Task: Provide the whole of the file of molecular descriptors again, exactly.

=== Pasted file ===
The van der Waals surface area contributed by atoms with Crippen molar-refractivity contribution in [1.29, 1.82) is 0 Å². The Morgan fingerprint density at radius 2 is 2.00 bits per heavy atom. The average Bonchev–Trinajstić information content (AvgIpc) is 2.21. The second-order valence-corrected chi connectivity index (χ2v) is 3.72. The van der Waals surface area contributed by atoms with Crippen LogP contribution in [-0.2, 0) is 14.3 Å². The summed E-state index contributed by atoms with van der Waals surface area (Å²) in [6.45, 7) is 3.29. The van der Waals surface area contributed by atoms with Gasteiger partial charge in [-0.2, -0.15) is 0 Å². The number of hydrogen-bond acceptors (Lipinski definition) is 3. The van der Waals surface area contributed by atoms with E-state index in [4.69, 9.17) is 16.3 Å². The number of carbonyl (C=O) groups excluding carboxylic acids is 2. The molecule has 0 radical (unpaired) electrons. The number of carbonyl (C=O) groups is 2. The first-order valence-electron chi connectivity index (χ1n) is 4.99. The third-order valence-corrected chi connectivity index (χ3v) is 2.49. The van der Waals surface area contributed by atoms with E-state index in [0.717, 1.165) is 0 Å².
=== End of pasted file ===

The van der Waals surface area contributed by atoms with Crippen molar-refractivity contribution in [1.29, 1.82) is 0 Å². The Morgan fingerprint density at radius 2 is 2.00 bits per heavy atom. The average Bonchev–Trinajstić information content (AvgIpc) is 2.21. The second-order valence-corrected chi connectivity index (χ2v) is 3.72. The van der Waals surface area contributed by atoms with Crippen LogP contribution in [-0.2, 0) is 14.3 Å². The summed E-state index contributed by atoms with van der Waals surface area (Å²) in [6.45, 7) is 3.29. The van der Waals surface area contributed by atoms with Gasteiger partial charge in [-0.2, -0.15) is 0 Å². The number of hydrogen-bond acceptors (Lipinski definition) is 3. The van der Waals surface area contributed by atoms with E-state index in [4.69, 9.17) is 16.3 Å². The number of carbonyl (C=O) groups excluding carboxylic acids is 2. The molecule has 0 radical (unpaired) electrons. The number of carbonyl (C=O) groups is 2. The first-order valence-electron chi connectivity index (χ1n) is 4.99. The third-order valence-corrected chi connectivity index (χ3v) is 2.49. The van der Waals surface area contributed by atoms with E-state index in [0.717, 1.165) is 0 Å².